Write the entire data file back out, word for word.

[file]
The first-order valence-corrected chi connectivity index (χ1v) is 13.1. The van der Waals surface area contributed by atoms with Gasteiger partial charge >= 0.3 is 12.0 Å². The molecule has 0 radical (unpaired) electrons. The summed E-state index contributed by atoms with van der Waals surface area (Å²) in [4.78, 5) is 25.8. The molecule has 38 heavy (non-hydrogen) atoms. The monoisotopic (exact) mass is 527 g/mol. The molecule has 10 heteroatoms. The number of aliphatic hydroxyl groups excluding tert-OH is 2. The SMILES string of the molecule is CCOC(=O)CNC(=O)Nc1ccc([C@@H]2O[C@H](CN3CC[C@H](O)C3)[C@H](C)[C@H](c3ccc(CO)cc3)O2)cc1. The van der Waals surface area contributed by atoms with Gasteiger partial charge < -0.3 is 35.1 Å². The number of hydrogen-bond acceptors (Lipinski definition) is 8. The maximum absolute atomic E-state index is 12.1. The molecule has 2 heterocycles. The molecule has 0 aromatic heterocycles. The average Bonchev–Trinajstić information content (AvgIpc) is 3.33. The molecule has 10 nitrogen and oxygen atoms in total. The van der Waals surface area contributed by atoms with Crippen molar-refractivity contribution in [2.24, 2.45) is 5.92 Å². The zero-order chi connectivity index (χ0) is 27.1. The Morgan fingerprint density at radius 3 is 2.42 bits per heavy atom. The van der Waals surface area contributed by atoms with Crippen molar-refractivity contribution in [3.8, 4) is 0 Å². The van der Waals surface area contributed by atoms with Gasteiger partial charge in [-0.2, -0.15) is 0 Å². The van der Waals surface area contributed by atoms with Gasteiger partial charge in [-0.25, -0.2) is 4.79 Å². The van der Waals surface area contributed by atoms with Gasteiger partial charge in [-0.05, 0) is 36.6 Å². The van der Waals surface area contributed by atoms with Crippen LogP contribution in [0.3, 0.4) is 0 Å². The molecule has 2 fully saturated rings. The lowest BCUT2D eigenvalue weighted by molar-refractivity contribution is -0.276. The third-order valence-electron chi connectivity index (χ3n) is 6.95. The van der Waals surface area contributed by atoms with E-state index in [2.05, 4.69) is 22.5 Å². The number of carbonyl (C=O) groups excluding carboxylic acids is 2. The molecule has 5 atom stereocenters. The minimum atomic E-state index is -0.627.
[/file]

The first-order valence-corrected chi connectivity index (χ1v) is 13.1. The van der Waals surface area contributed by atoms with Gasteiger partial charge >= 0.3 is 12.0 Å². The molecule has 0 radical (unpaired) electrons. The summed E-state index contributed by atoms with van der Waals surface area (Å²) in [4.78, 5) is 25.8. The molecule has 38 heavy (non-hydrogen) atoms. The monoisotopic (exact) mass is 527 g/mol. The molecule has 10 heteroatoms. The number of aliphatic hydroxyl groups excluding tert-OH is 2. The SMILES string of the molecule is CCOC(=O)CNC(=O)Nc1ccc([C@@H]2O[C@H](CN3CC[C@H](O)C3)[C@H](C)[C@H](c3ccc(CO)cc3)O2)cc1. The van der Waals surface area contributed by atoms with Gasteiger partial charge < -0.3 is 35.1 Å². The number of hydrogen-bond acceptors (Lipinski definition) is 8. The maximum absolute atomic E-state index is 12.1. The molecule has 2 heterocycles. The molecule has 0 aromatic heterocycles. The average Bonchev–Trinajstić information content (AvgIpc) is 3.33. The molecule has 10 nitrogen and oxygen atoms in total. The van der Waals surface area contributed by atoms with Crippen molar-refractivity contribution in [2.24, 2.45) is 5.92 Å². The zero-order chi connectivity index (χ0) is 27.1. The Morgan fingerprint density at radius 3 is 2.42 bits per heavy atom. The van der Waals surface area contributed by atoms with Crippen molar-refractivity contribution in [3.8, 4) is 0 Å². The van der Waals surface area contributed by atoms with Gasteiger partial charge in [-0.2, -0.15) is 0 Å². The van der Waals surface area contributed by atoms with Gasteiger partial charge in [-0.25, -0.2) is 4.79 Å². The van der Waals surface area contributed by atoms with Gasteiger partial charge in [-0.05, 0) is 36.6 Å². The van der Waals surface area contributed by atoms with Crippen LogP contribution in [0.3, 0.4) is 0 Å². The molecule has 2 fully saturated rings. The lowest BCUT2D eigenvalue weighted by molar-refractivity contribution is -0.276. The third-order valence-electron chi connectivity index (χ3n) is 6.95. The van der Waals surface area contributed by atoms with E-state index in [2.05, 4.69) is 22.5 Å². The number of carbonyl (C=O) groups excluding carboxylic acids is 2. The molecule has 5 atom stereocenters. The minimum atomic E-state index is -0.627.